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I recently purchased an expert font, Calluna (exljbris). There is only one problem when using the font:

The font is encoded with Old Style numbers by default. I don't know how to access the Lining Numbers.

I've tried using Use Old Style Figures thinking the font encoding was switched, but alas, it doesn't work; it stays in Old Style. I have also tried \fontspec[Numbers={Lining}]{Calluna} in the preamble and that hasn't worked.

I use LyX 2.1.0; Windows 8.1; I use XeTeX and \fontspec package.

The Lining Numbers exist in the encoding; it is on the foundry's website, and I also tested it with Microsoft Office 2013 which has the option available.

My LaTeX preamble looks like:

\widowpenalty=10000
\clubpenalty=10000
%\raggedbottom
%\usepackage{dtklogos}
\usepackage{fontspec}
\setmainfont[Ligatures={Historic,Rare,Discretionary,TeX},Contextuals=Swash]{Calluna}
%\pagenumbering{roman}
\usepackage{microtype}
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2  
Welcome to TeX SE. Please complete your code to make a complete, small compilable document so that others can reproduce the problem easily. (I can't as I don't have the font but hopefully others will.) I don't know much about Windows but on OS X, you can use otfinfo -f to get a list of the features provided by the font (in case it is using some non-standard name). [Also on GNU/Linux etc. but they don't have Word so I guess you are on Win or Mac.] –  cfr Jun 15 at 21:41
1  
I have Calluna and, with both xetex and luatex, I get lining numbers when adding Numbers={Lining} to \setmainfont[Ligatures={Historic,Rare,Discretionary,TeX},Contextuals=Swash]{Cal‌​luna}. Please add a complete document illustrating the problem, and details about the version of Calluna that you have. –  Thérèse Jun 15 at 21:45
    
I used the above suggestion of putting Numbers={Lining} into the font specification, and it worked. –  Josh N. Jun 15 at 23:16
    
As for @cfr , If the question wasn't answered so quickly, I would upload a small file or example. I will definitely do that next time. –  Josh N. Jun 15 at 23:23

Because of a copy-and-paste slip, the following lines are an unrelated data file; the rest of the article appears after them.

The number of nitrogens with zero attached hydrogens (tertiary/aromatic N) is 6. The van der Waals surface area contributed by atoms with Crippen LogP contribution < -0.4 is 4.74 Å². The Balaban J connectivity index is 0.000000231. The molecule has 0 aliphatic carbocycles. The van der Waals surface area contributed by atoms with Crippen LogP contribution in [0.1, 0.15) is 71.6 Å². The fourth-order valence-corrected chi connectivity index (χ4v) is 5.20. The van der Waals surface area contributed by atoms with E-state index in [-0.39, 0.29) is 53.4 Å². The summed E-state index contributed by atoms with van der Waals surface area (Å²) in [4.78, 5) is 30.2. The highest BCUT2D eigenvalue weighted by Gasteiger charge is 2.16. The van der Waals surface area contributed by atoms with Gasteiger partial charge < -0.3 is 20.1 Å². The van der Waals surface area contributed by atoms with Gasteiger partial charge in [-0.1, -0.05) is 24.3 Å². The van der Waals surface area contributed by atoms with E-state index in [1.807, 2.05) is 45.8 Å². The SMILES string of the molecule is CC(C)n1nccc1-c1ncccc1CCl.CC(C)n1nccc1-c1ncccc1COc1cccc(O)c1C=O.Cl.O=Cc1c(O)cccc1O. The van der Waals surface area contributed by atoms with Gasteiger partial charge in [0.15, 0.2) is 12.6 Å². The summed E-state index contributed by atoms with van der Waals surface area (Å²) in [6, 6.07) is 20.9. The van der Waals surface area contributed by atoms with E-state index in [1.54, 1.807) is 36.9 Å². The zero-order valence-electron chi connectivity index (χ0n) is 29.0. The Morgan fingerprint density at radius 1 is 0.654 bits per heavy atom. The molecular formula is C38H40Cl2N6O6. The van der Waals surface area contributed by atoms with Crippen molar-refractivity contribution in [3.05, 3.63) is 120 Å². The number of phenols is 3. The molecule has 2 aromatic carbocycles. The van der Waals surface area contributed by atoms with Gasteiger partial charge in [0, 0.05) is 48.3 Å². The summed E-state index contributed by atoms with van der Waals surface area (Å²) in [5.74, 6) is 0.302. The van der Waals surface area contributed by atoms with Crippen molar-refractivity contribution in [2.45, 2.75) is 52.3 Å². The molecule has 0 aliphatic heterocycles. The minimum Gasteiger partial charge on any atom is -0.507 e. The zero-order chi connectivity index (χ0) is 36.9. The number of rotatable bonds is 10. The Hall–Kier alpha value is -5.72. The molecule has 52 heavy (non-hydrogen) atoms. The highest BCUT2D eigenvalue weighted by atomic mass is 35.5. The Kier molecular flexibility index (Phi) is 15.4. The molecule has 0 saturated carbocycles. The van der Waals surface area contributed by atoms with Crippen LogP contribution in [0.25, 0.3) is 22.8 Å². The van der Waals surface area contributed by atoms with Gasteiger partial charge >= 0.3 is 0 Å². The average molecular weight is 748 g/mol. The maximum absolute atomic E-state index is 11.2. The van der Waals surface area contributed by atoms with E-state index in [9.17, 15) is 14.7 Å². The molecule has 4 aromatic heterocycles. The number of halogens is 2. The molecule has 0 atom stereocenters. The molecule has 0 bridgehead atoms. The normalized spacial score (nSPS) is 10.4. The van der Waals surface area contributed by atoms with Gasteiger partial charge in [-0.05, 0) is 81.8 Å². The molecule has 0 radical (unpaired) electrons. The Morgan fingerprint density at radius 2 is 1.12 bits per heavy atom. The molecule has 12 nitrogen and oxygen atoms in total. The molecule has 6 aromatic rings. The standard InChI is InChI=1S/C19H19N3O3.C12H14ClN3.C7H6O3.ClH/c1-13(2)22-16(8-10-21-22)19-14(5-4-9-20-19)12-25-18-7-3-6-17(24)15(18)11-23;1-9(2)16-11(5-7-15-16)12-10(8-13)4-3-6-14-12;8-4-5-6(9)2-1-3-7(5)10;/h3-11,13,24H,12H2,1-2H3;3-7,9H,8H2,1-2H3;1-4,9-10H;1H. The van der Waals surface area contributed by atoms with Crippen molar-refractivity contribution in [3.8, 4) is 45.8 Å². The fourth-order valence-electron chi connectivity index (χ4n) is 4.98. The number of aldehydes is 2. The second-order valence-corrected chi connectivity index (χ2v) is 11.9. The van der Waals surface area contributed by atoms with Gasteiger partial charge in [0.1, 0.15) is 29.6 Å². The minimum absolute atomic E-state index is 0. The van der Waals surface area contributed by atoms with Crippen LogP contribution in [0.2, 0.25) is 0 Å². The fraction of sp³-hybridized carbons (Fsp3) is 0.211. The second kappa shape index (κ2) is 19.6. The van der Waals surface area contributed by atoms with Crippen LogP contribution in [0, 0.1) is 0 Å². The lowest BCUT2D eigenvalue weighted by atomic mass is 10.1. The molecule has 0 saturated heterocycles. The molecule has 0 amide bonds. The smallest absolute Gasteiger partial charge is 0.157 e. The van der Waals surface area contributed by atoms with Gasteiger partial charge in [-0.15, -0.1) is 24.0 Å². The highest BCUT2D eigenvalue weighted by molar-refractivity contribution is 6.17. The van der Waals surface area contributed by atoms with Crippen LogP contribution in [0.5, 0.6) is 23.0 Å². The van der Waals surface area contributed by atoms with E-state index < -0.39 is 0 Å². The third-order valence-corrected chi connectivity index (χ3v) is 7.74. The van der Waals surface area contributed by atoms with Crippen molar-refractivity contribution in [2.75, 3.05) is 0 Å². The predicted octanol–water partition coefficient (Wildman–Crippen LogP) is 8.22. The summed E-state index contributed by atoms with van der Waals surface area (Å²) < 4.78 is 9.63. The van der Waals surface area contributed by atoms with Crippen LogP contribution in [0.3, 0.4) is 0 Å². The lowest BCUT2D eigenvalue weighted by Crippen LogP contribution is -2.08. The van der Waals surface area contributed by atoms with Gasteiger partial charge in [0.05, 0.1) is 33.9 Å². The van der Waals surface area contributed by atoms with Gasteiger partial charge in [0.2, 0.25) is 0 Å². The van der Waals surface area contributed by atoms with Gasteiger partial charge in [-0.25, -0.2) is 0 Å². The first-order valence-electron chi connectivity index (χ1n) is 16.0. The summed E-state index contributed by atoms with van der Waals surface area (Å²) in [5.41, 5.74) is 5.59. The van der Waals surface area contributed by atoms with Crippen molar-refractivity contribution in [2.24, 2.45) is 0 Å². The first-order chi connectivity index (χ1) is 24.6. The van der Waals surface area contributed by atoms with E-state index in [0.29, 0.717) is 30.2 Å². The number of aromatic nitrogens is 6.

1 Answer 1

up vote 5 down vote accepted

Without a minimal working example, this answer must be an untested guess, but the problem seems to be that you tried \fontspec[Numbers={Lining}]{Calluna} in the preamble instead of

\usepackage{fontspec}
\setmainfont[Numbers=Lining]{Calluna}

\fontspec[Numbers={Lining}]{Calluna} would be appropriate for one-time use. E.g., if for some reason you wanted Calluna with lining numbers only in one quote, you could write

\begin{quote}
\fontspec[Numbers={Lining}]{Calluna}
12345
\end{quote}

That’s very far from being the most efficient way to change font, but it does work. In the preamble, however, you want \setmainfont with its arguments.

By the way, Ligatures=Rare and Ligatures=Discretionary are two ways of saying the same thing, so choose one. And Calluna does not have the hlig or cswh features, so remove Ligatures=Historic and Contextuals=Swash, otherwise your log file will fill up with distracting warnings. You could add Contextuals=Alternate, but calt should be on by default in xetex.

If you have both the serif and the sans, I would suggest using the font this way:

\defaultfontfeatures{Contextuals=Alternate,Ligatures={TeX,Rare},Numbers=Lining,SmallCapsFeatures={Kerning=Uppercase}}
\setmainfont{Calluna}
\setsansfont{Calluna Sans}

Even better, since the rare ligatures suggest a typographic tradition in which lining figures were not the default, I’d either use the old-style figures, or omit the rare ligatures.

share|improve this answer
    
Yes, inefficiency is a problem with my LaTeX preamble. I have set \defaultfontfeatures to what you have described. I apologize; I'm slowly integrating into exclusive LaTeX. The latter half of the answer is what worked; I tried using: \usepackage{fontspec} \setmainfont[Numbers=Lining]{Calluna} –  Josh N. Jun 15 at 23:15
    
I just realized same person was issuing the answer. –  Josh N. Jun 15 at 23:21
    
I just noticed, when using the above settings, in LyX, the double quotes get all messed up. The standard curly quotes do not work anymore. When I use my example, but just add Numbers=Lining It produces ```` and " respectively in the output. The only time I can get curly quotes is to use my example, but just insert Numbers=Lining, but I want to get standard Ligatures. Should I open a new case? –  Josh N. Jun 15 at 23:52
1  
No, just add Ligatures=TeX to \defaultfontfeatures{}. You used it in your question; sorry, I forgot to include it in my answer, because I always type the curly quotes directly. Will fix my answer. –  Thérèse Jun 15 at 23:58

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